It’s no secret that Americans carry an enormous amount of student debt: $1.3 trillion in total, owed by 44 million borrowers.
Less well known is that many debtors aren’t borrowing for themselves, but for their children and grandchildren, and the number of Americans over 60 with student debt is soaring.
According to a new report from the Consumer Financial Protection Bureau, borrowers over 60 have $66.7 billion in student loan debt. The number of debtors over 60 has quadrupled in a decade—to 2.8 million in 2015 from 700,000 in 2005—making them the fastest growing age segment with student debt. While some of it was borrowed for their own education, more than two-thirds of the debt is owed for children or grandchildren.
The rising levels of debt for borrowers of all ages matches the soaring increases in tuition. The average annual tuition at four-year institutions nearly doubled from 2000 to 2014, to $24,706, and while tuition at private universities is much higher ($36,589), the biggest increases have come at public universities, as state legislatures have withheld tax dollars from higher education. Those sums don’t include room, board, books or activity fees.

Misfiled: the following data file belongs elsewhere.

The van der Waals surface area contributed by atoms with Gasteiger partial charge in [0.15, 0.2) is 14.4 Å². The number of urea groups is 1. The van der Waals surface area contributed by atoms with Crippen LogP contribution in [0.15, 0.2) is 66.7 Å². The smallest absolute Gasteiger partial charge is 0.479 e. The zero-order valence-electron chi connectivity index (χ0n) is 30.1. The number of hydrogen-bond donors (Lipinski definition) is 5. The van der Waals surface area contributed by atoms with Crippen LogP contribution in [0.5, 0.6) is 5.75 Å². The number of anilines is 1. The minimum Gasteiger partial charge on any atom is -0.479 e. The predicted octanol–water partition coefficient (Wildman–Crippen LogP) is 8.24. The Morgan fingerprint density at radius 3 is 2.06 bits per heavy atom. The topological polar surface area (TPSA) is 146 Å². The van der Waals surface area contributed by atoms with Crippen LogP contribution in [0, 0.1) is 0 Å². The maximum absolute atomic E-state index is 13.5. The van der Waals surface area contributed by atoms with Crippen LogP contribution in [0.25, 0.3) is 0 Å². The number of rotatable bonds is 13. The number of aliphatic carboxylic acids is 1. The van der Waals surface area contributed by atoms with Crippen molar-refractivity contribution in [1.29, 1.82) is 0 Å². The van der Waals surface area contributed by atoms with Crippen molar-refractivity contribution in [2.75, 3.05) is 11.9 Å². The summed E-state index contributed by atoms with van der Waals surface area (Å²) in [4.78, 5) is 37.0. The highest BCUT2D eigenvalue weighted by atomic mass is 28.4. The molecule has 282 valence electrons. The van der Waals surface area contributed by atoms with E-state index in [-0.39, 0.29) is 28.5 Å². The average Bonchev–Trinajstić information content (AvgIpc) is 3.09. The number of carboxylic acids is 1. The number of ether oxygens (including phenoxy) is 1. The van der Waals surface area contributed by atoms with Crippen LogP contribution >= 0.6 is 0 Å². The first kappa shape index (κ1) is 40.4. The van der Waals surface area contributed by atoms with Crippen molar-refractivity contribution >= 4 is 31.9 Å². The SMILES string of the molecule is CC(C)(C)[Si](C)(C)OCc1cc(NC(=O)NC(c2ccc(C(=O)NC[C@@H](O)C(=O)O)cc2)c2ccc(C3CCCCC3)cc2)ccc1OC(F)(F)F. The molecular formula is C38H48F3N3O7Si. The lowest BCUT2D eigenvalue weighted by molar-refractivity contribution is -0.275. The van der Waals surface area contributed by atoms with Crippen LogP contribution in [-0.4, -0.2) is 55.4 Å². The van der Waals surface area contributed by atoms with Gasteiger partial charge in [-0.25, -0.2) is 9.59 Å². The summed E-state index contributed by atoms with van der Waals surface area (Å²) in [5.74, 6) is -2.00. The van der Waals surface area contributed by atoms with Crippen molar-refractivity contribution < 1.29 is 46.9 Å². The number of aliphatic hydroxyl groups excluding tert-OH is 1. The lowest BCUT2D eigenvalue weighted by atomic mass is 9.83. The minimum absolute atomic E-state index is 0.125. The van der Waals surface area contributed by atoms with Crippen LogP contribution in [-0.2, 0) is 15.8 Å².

While the average debt load for older borrowers is lower—$23,000, compared with $37,172 for the average 2016 college graduate—their ability to pay off the debt is often less certain. Debtors over 65 had twice the default rate of those under 50, and in some cases, the government will withhold social security checks for senior debtors in default.
Borrowers over 60 also have less saved for their own retirement, compared to those their age with no student debt, according to the report, and will face greater financial uncertainty as they age.
One solution may be for older borrowers to take advantage of new programs to help forgive student debt for borrowers working in public service or with low income. A senior dependent on social security may not have to make payments at all.